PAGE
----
Figure 4. Mechanism of sintering. Image Credit: Bettersize Instruments Ltd.

Sintering rates are greatly influenced by particle size and size distribution. As the sintering driving force reduces as particle size increases, large powders cannot bind effectively.2, 3 In other words, the pore size cannot be reduced effectively. Mixing fine ceramic powders with large particles reduces the impact of large pores, allowing small particles to fill the pores during sintering.4

An alumina powder sample was obtained from a ceramic manufacturing company. Figure 5 and Table 2 demonstrate that the particles range in size from 3.633 µm to 23.41 µm, with the median being 11.49 µm.

Particle size distribution of aluminum oxide sample.

Figure 5. Particle size distribution of aluminium oxide sample. Image Credit: Bettersize Instruments Ltd.

Table 2. Typical particle values of aluminum oxide sample. Source: Bettersize Instruments Ltd.

Sample D10 (μm ) D50 (μm ) D90 (μm )
Aluminum Oxide Sample 5.333 11.49 20.50

 

Figure 6 shows that the sample contains some very small particles. As a result, small particles in the sample may fill the pores, decreasing the possibility of large pores forming during sintering.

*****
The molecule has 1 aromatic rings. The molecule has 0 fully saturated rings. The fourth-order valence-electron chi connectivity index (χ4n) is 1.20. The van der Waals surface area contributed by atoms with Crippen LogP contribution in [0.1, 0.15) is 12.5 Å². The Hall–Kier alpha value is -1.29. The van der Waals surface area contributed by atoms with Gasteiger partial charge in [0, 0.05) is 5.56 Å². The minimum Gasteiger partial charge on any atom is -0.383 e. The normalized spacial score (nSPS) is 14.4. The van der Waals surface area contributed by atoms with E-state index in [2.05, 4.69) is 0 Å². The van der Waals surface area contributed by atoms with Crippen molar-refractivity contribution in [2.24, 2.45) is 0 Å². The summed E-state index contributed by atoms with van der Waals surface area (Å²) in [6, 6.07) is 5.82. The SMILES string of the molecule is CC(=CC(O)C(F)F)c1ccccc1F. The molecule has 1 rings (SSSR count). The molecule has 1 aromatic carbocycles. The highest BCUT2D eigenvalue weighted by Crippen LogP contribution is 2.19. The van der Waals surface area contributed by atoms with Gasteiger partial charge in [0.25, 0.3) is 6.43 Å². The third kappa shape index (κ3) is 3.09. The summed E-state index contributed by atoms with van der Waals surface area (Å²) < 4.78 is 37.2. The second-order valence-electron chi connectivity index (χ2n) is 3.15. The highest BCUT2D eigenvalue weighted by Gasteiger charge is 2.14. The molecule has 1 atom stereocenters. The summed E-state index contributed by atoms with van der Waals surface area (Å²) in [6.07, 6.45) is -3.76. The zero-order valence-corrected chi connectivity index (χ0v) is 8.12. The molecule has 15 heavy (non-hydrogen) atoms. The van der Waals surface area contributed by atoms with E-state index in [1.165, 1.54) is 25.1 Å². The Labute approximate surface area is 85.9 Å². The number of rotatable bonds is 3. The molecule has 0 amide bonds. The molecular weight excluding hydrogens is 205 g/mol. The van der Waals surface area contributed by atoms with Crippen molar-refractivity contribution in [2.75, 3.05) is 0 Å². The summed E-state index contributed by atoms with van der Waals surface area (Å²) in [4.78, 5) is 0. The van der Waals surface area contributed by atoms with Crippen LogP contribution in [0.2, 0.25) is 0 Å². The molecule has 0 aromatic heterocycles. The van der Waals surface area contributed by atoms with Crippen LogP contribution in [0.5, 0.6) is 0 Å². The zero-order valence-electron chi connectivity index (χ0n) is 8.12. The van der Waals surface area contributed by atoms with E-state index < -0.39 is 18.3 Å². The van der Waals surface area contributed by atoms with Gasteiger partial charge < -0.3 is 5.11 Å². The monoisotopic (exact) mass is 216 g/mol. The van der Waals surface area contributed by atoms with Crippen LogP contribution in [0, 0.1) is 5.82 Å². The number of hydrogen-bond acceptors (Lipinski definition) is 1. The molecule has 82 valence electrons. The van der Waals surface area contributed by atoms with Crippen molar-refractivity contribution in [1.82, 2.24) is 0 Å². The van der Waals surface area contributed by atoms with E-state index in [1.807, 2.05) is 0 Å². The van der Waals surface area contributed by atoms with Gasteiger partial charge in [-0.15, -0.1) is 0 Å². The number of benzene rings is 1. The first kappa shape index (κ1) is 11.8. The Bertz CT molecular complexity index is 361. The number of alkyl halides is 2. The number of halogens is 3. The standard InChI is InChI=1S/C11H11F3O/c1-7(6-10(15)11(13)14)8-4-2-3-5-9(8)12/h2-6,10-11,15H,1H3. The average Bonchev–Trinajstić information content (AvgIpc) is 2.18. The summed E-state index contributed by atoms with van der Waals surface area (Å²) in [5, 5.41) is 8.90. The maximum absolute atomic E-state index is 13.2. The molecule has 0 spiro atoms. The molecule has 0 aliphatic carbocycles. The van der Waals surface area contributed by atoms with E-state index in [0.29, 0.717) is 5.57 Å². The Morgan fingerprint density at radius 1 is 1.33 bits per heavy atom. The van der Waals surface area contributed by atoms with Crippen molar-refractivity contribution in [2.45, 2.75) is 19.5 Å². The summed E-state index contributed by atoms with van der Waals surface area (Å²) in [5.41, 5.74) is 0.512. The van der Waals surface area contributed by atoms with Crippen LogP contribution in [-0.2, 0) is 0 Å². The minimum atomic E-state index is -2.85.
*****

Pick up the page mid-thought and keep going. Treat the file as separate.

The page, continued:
Particle image of aluminum oxide powder.

Figure 6. Particle image of aluminum oxide powder. Image Credit: Bettersize Instruments Ltd.

Agglomeration

In the ceramic industry, agglomerates or large particles have a significant influence on ultimate strength, in addition to particle size and size distribution. As demonstrated in Figure 7, the aggregated particles could be displayed in the real-time analysis window.

Since agglomeration greatly reduces the density of green bodies, the final products’ strength declines.4

Observed aggregates in real-time display window.

Figure 7. Observed aggregates in the real-time display window. Image Credit: Bettersize Instruments Ltd.

Conclusion

Ceramic production requires precise measurement of ceramic particles. The Bettersizer S3 Plus has been shown to accurately;y measure particle size and size distribution in ceramic powder materials, as well as successfully monitor agglomeration.

As a result, the Bettersizer S3 Plus is an excellent instrument for displaying particle size and shape data. Manufacturers will be able to make high-performance ceramic products with the help of the Bettersizer S3 Plus.

Reference

  1. ISO 13320 (2009) Particle size analysis – Laser diffraction methods.
  2. Peelen, J. G. J. (1977). Alumina: sintering and optical properties. Technische Hogeschool Eindhoven.
  3. W.D. Kingery et al (1976). Introduction to Ceramics, 2nd Edition. John Wiley & Sons.
  4. Kumar, A. (2013). Practical classes “Ceramics & Colloids”: TP 3 Sintering 1 TP 3-Ceramics: Sintering and Microstructure Responsable.

This information has been sourced, reviewed and adapted from materials provided by Bettersize Instruments Ltd.

For more information on this source, please visit Bettersize Instruments Ltd.